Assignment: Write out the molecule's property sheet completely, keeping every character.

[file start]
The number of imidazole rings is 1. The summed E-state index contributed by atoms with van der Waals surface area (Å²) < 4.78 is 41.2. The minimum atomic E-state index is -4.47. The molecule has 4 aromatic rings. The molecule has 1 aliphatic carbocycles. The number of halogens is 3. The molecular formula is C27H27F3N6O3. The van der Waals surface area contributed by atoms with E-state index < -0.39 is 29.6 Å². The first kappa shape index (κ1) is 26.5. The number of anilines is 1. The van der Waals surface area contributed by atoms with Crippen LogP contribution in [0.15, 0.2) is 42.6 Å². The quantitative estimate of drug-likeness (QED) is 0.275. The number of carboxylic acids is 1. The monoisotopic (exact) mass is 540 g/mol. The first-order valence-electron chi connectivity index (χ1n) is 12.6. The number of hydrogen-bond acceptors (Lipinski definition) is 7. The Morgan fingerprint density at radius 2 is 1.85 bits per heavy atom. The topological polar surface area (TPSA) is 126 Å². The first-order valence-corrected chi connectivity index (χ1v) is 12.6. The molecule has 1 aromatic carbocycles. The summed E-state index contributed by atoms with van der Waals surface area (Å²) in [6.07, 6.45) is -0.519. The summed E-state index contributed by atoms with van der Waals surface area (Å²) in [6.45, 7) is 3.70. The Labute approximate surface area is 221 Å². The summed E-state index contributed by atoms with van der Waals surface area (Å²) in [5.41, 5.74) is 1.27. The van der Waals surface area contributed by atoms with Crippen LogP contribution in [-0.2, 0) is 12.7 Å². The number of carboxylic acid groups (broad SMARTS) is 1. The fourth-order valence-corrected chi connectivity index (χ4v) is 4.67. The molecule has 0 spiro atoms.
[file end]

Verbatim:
The number of imidazole rings is 1. The summed E-state index contributed by atoms with van der Waals surface area (Å²) < 4.78 is 41.2. The minimum atomic E-state index is -4.47. The molecule has 4 aromatic rings. The molecule has 1 aliphatic carbocycles. The number of halogens is 3. The molecular formula is C27H27F3N6O3. The van der Waals surface area contributed by atoms with E-state index < -0.39 is 29.6 Å². The first kappa shape index (κ1) is 26.5. The number of anilines is 1. The van der Waals surface area contributed by atoms with Crippen LogP contribution in [0.15, 0.2) is 42.6 Å². The quantitative estimate of drug-likeness (QED) is 0.275. The number of carboxylic acids is 1. The monoisotopic (exact) mass is 540 g/mol. The first-order valence-electron chi connectivity index (χ1n) is 12.6. The number of hydrogen-bond acceptors (Lipinski definition) is 7. The Morgan fingerprint density at radius 2 is 1.85 bits per heavy atom. The topological polar surface area (TPSA) is 126 Å². The first-order valence-corrected chi connectivity index (χ1v) is 12.6. The molecule has 1 aromatic carbocycles. The summed E-state index contributed by atoms with van der Waals surface area (Å²) in [6.07, 6.45) is -0.519. The summed E-state index contributed by atoms with van der Waals surface area (Å²) in [6.45, 7) is 3.70. The Labute approximate surface area is 221 Å². The summed E-state index contributed by atoms with van der Waals surface area (Å²) in [5.41, 5.74) is 1.27. The van der Waals surface area contributed by atoms with Crippen LogP contribution in [-0.2, 0) is 12.7 Å². The number of carboxylic acid groups (broad SMARTS) is 1. The fourth-order valence-corrected chi connectivity index (χ4v) is 4.67. The molecule has 0 spiro atoms.